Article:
Every good process has a starting point. In the instance of making the perfect peanut butter and jelly sandwich, “first you take the peanuts and you crush ‘em, you crush ‘em” view entire peanut butter and jelly sandwich process here. Whereas, the first step of a healthcare data entry process, is document handling. First you take the paper documents, and you sort ‘em, you sort ‘em. Then you take the documents and you scan ‘em, you scan em...
What exactly is document handling?
If you ask a computer this question, you will learn that document handling is “a procedure for transporting and handling paper documents for data entry and scanning”, according to YourDictionary.com. Depending on the organization you are working for, the procedures for data entry can vary, but it almost always begins with some variation of sorting and indexing. Some organizations have a full-time employee sorting and handling these documents, whereas some organizations have adapted to using technology that has been created to make their document handling process much more efficient.
How has document handling improved over time?
Document handling procedures began with a human sorting and indexing documents by hand. They would take the documents scan them in, and then figure out where to fax or email the scanned version. They also then had to organize and create a system to save the original paper document.
Beginning in about the 1980's, several vendors began developing software systems to manage these paper-based documents. These systems dealt with paper documents, which included not only printed and published documents, but also photographs and prints.
As technology was changing, along with documents that were being handled, developers saw the need to improve the process. They began to create a second type of system which could manage electronic documents, i.e., all those documents, or files, created on computers, and often stored on users' local file-systems.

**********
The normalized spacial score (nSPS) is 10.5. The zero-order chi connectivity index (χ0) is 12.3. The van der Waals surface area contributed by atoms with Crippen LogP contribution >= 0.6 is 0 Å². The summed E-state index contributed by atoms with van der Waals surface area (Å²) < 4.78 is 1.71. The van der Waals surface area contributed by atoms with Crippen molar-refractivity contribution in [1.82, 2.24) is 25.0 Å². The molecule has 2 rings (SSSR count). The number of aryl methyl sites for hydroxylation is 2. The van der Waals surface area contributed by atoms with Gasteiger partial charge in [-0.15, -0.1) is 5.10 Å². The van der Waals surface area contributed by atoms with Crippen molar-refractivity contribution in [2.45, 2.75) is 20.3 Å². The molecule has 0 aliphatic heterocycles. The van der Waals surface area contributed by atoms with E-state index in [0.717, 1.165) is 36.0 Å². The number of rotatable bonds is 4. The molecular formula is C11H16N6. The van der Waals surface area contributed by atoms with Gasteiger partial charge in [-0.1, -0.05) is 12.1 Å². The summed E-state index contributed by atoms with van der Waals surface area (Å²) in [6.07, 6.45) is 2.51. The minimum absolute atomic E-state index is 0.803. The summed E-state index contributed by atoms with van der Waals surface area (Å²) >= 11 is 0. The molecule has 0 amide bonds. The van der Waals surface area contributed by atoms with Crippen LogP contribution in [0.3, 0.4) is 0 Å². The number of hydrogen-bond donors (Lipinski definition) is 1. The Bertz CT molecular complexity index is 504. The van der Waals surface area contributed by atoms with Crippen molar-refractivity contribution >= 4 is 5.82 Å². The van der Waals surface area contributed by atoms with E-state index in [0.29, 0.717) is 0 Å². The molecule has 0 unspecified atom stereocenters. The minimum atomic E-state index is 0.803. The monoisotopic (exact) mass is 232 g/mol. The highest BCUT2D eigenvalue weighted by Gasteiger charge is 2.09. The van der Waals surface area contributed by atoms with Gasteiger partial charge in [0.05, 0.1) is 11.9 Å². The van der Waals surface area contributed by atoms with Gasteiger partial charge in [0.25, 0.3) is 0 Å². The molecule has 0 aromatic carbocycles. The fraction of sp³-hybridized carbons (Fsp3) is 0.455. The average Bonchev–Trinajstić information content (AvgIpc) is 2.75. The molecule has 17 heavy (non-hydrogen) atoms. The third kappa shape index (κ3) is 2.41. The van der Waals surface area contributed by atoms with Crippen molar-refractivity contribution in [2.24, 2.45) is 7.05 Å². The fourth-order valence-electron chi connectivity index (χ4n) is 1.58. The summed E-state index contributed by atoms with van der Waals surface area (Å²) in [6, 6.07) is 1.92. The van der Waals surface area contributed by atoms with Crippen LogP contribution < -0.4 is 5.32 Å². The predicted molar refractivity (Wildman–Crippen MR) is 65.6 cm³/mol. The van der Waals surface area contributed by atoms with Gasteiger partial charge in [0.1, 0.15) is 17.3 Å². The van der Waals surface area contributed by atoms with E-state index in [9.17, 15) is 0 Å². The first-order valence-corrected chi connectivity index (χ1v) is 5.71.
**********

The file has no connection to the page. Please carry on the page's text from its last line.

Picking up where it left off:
Many of these systems later became known as document imaging systems, because they focused on the capture, storage, indexing and retrieval of image file formats. Electronic document management systems evolved to a point where these systems could manage any type of file format that could be stored on the network. The applications grew to encompass electronic documents, collaboration tools, security, workflow, and auditing capabilities.
These systems enabled organizations to capture faxes and forms, save copies of the documents as images, and store the image files in the repository for security and quick retrieval (retrieval made possible because the system handled the extraction of the text from the document in the process of capture, and the text-indexer function provided text-retrieval capabilities).
While many EDM systems store documents in their native file format (Microsoft Word or Excel, PDF) some systems, such as Extract, can store content in the form of html. Once content is imported to your organization's database, the software acts like a search engine so users can find what they are looking for faster.
Want to learn how you and your employees will save time searching through content entered into your database? Request a conversation with one of Extract’s solution consultants
About the Author: Tera Madigan
As a designer of experiences, Tera strives to bridge the gap between the user's needs, the physical world, and innovative technology by creating intuitive and engaging cross-channel experiences. By gaining valuable insight from people's motivations, behaviors, and attitudes, she enjoys analyzing findings to quickly iterate on ideas to help develop amazing products and experiences that meet real human needs--needs that they may never have thought about. She is an experienced Creative Leader who has a strong record of building and implementing successful branding, digital marketing, and eCommerce strategic plans. Tera has first-hand experience with starting and leading programs that have substantially increased awareness and driven large growth in eCommerce, UX, Web/App Design, and Digital Marketing for leading brands. She has a strong talent for understanding "the big picture" and leading large diversified and cross-functional teams in a large corporate setting as well as a fast paced, nimble and agile startup environment.